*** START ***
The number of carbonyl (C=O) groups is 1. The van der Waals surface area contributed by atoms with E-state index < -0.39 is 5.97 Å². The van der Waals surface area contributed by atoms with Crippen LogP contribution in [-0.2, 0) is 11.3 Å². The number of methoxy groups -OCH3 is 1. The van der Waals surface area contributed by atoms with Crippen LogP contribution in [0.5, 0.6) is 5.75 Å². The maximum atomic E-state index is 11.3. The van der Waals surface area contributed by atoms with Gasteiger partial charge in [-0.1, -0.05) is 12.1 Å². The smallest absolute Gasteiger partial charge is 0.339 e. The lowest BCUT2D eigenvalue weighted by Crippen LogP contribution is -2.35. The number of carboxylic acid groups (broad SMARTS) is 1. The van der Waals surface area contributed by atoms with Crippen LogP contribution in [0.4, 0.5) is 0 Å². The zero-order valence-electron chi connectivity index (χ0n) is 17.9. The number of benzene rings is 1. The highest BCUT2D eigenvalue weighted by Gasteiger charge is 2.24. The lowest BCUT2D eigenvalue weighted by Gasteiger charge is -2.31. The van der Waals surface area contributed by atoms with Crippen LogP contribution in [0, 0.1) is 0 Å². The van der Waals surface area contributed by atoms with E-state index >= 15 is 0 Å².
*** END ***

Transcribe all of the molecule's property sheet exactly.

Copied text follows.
The number of carbonyl (C=O) groups is 1. The van der Waals surface area contributed by atoms with E-state index < -0.39 is 5.97 Å². The van der Waals surface area contributed by atoms with Crippen LogP contribution in [-0.2, 0) is 11.3 Å². The number of methoxy groups -OCH3 is 1. The van der Waals surface area contributed by atoms with Crippen LogP contribution in [0.5, 0.6) is 5.75 Å². The maximum atomic E-state index is 11.3. The van der Waals surface area contributed by atoms with Gasteiger partial charge in [-0.1, -0.05) is 12.1 Å². The smallest absolute Gasteiger partial charge is 0.339 e. The lowest BCUT2D eigenvalue weighted by Crippen LogP contribution is -2.35. The number of carboxylic acid groups (broad SMARTS) is 1. The van der Waals surface area contributed by atoms with Crippen LogP contribution in [0.4, 0.5) is 0 Å². The zero-order valence-electron chi connectivity index (χ0n) is 17.9. The number of benzene rings is 1. The highest BCUT2D eigenvalue weighted by Gasteiger charge is 2.24. The lowest BCUT2D eigenvalue weighted by Gasteiger charge is -2.31. The van der Waals surface area contributed by atoms with Crippen LogP contribution in [0, 0.1) is 0 Å². The van der Waals surface area contributed by atoms with E-state index >= 15 is 0 Å².